As the sun crests the mountains that border the Kenai River Valley, sunlight permeates the thin walls of lodge sales manager Chad Carter’s Yukon-style cabin tent, and the surrounding pine forest erupts in a chorus of birdsong. As if that weren’t enough to rouse Mr. Carter from slumber, there’s also the prospect of what he may spy when he looks out his window: a lone moose or perhaps bear cubs.
Mr. Carter, along with the rest of the Alaska Wildland Adventures staff, remain immersed in the Alaskan wilderness for the summer season, which has helped them develop an extensive knowledge of region. But even more significantly, Mr. Carter notes how the secluded environs have helped forge bonds between staff, who enjoy a close-knit community during summer months. “They become your family,” says Mr. Carter. “You go on adventures together—it’s definitely a teamwork approach here.” Guides strive to incorporate guests into that community, limiting expeditions by foot, raft, and kayak to small groups of 10 people. They also empower guests with the tools they need to navigate the region, including maps and safety tutorials. And, after a long day’s journey, they treat overnight guests to communal, home-cooked meals of Alaskan seafood.
What began as a colony farm built by the U.S. Army in 1935 became, by the mid-1950s, the childhood home of Reindeer Farm's head honcho, Tom Williams. After studying the habits of Scandinavian and Siberian reindeer herders in high school, Tom began to understand why the antlered creatures were considered the "cattle of the North": The brisk Alaskan climate suited their dense coats and languid presence at pool parties. In 1987, after years of practicing law throughout Alaska, Tom ventured to Canada to meet his first herd of reindeer, which he kept corralled next to a tiny sign and donation jar on the modest farm. Since then, that initial herd has blossomed into 150 reindeer, who graze beside 35 elk, 13 horses, one bull moose, and one surprisingly well-adjusted bison. Now a petting zoo, the farm has grown alongside the herd, with guided tours, scavenger hunts, and horseback rides treating guests to an up-close and hands-on experience with the majestic animals. Located in the colony's original chicken coop, a gift shop provides guests with any number of collectibles to commemorate their visits.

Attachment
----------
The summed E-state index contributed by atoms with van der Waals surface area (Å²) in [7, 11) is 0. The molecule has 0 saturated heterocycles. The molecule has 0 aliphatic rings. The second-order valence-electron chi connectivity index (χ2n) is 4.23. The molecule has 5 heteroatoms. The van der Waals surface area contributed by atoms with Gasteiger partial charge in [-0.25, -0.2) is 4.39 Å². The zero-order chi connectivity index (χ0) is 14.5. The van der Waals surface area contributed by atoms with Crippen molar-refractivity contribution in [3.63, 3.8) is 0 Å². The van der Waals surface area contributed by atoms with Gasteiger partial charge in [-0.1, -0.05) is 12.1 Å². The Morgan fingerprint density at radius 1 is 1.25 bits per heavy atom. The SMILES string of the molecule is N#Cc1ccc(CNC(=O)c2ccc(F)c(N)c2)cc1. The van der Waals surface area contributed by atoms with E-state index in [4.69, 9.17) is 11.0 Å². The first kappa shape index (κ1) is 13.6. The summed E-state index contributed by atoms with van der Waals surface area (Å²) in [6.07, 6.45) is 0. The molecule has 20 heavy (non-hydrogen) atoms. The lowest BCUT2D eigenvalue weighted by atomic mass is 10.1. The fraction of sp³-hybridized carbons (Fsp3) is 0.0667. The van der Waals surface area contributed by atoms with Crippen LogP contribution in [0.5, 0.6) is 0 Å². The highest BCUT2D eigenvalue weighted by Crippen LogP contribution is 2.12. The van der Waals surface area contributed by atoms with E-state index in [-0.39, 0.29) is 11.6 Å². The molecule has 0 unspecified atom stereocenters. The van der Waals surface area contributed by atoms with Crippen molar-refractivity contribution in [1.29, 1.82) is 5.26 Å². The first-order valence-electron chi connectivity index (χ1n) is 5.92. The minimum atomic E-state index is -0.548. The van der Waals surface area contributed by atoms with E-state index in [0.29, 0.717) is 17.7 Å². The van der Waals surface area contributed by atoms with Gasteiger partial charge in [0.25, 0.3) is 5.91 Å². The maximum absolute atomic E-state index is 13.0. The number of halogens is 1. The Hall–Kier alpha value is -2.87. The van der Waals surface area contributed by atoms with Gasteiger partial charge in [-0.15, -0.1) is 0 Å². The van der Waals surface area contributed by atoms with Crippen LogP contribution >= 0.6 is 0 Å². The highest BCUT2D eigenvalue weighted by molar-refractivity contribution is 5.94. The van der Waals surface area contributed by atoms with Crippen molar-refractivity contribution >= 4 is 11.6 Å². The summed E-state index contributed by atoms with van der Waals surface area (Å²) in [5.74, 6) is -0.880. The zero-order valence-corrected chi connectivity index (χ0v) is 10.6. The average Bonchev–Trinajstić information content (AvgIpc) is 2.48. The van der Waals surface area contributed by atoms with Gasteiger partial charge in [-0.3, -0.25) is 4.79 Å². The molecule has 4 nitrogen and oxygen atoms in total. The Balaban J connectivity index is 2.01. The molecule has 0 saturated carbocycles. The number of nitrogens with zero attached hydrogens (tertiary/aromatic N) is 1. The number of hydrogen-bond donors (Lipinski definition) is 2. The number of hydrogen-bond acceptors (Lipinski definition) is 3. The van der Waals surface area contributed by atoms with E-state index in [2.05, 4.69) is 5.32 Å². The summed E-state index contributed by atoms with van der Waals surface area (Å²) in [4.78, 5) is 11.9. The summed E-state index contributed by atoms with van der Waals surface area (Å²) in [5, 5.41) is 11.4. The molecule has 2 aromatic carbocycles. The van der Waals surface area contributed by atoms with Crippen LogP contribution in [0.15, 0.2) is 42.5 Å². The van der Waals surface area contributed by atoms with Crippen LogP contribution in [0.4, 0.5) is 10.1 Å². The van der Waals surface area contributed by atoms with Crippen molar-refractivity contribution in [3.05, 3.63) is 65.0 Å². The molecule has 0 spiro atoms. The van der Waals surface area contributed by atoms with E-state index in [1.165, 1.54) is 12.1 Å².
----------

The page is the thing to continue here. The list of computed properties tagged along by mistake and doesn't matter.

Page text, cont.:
"We don't judge a successful day on how many miles we rode, but by the smile on your face." With that motto as their driving force, the expert guides at MotoQuest play a role in each step of the tour planning—from manning the phones during initial queries to scouting out routes that's tailored to each group's comfort level. The multilingual team, who are also trained in First Aid and Professional Comedic Stand-Up, amiably lead groups of no more than 10 bikers all around the world, from Alaska to South Africa to Vietnam.
Riders board a fleet including Harley Davidson, Kawasaki, and Yamaha bikes and either follow guides down roads that veer off typical tourist paths, or pick up a road map and carve out their own epic journeys. They may also opt for hourly or weekly rentals of the motorcycles and scooters. Journeys may take riders across scenic landscapes or through bustling towns that acquaint them with the local culture.
Over sweeping evergreen pine forests and snow-capped mountains, the pilots from Above Alaska Aviation's FAR flight school hone their craft. FAA-certified instructors coach students in a range of specialized flight training in a fleet of 7EC Champ aircraft, as well as a PA-18 Super Cub and Cessna 180B. They train private pilot students in tailwheel aircraft from start to finish, tailwheel endorsements, and single-engine sea float ratings on the mountain lakes of Susitna Valley. Students learn the basics of flying tail-wheel aircraft?planes with landing gear on the tail?to hone skill sets, enhance their understanding of flight safety, and help them feel superior to carrier pigeons. When not teaching flight, bush pilots ferry passengers to remote wilderness areas where they can hike, fish, or hunt with rifles and bows.
Built in 1968 to commemorate the 100th anniversary of the purchase of Alaska from Russia, the Anchorage Museum’s mirrored skin now holds an immense collection of exhibits that celebrate Alaska’s history and innovations in art and science. Using grants awarded by the National Endowment for the Arts and other organizations, Anchorage Museum was able to devote four floors and a small but well-appointed fourth dimension to art, cultural history, natural history, and science and technology—all represented by more than 25,000 objects.
Through a series of permanent exhibits, visitors embark on a cultural and geological voyage. More than 600 Alaskan Native artifacts on loan from the Smithsonian Institution join miniature dioramas of indigenous lifestyles in illuminating the cultures that first shaped the area, while other collections peer into the gold rush era, World War II, and the process of becoming a state. Itchy hands find relief in the Imaginarium Discovery Center, a playground for DIY discovery where visitors of all ages can touch sea stars, shoot air cannons, and learn more about what makes a volcano erupt or the aurora borealis cast its eerie glow.
Amateur pilots can learn how to fly Cessna planes, Piper J3 Cubs, and Maule MX7s during float ratings, bush courses, and tailwheel training with Legends Aviation. For those who'd rather see the sights than take the controls, tours traverse some of Alaska's most notable landscapes, including Denali National Park, the Mount Spurr volcano, and the Knik Glacier. Soar over the icy peaks and deep valleys or hire a plane to take you to official checkpoints along the Iditarod Trail to look for abandoned foam fingers.